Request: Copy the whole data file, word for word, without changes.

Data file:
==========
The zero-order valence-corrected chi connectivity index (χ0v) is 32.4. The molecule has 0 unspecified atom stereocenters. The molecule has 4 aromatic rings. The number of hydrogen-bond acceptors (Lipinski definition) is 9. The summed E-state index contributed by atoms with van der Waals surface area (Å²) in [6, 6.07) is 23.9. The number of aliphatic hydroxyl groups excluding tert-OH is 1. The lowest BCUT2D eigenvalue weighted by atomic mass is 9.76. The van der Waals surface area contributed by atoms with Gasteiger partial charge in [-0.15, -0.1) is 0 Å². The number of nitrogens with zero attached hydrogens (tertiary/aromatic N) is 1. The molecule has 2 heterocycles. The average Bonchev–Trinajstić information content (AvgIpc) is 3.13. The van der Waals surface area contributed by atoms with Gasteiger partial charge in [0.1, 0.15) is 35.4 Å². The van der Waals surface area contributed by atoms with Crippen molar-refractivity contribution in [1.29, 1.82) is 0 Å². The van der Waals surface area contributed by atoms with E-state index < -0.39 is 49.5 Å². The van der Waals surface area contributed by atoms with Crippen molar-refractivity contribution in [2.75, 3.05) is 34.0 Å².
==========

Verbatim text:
The zero-order valence-corrected chi connectivity index (χ0v) is 32.4. The molecule has 0 unspecified atom stereocenters. The molecule has 4 aromatic rings. The number of hydrogen-bond acceptors (Lipinski definition) is 9. The summed E-state index contributed by atoms with van der Waals surface area (Å²) in [6, 6.07) is 23.9. The number of aliphatic hydroxyl groups excluding tert-OH is 1. The lowest BCUT2D eigenvalue weighted by atomic mass is 9.76. The van der Waals surface area contributed by atoms with Gasteiger partial charge in [-0.15, -0.1) is 0 Å². The number of nitrogens with zero attached hydrogens (tertiary/aromatic N) is 1. The molecule has 2 heterocycles. The average Bonchev–Trinajstić information content (AvgIpc) is 3.13. The van der Waals surface area contributed by atoms with Gasteiger partial charge in [0.1, 0.15) is 35.4 Å². The van der Waals surface area contributed by atoms with Crippen molar-refractivity contribution in [1.29, 1.82) is 0 Å². The van der Waals surface area contributed by atoms with E-state index < -0.39 is 49.5 Å². The van der Waals surface area contributed by atoms with Crippen molar-refractivity contribution in [2.75, 3.05) is 34.0 Å².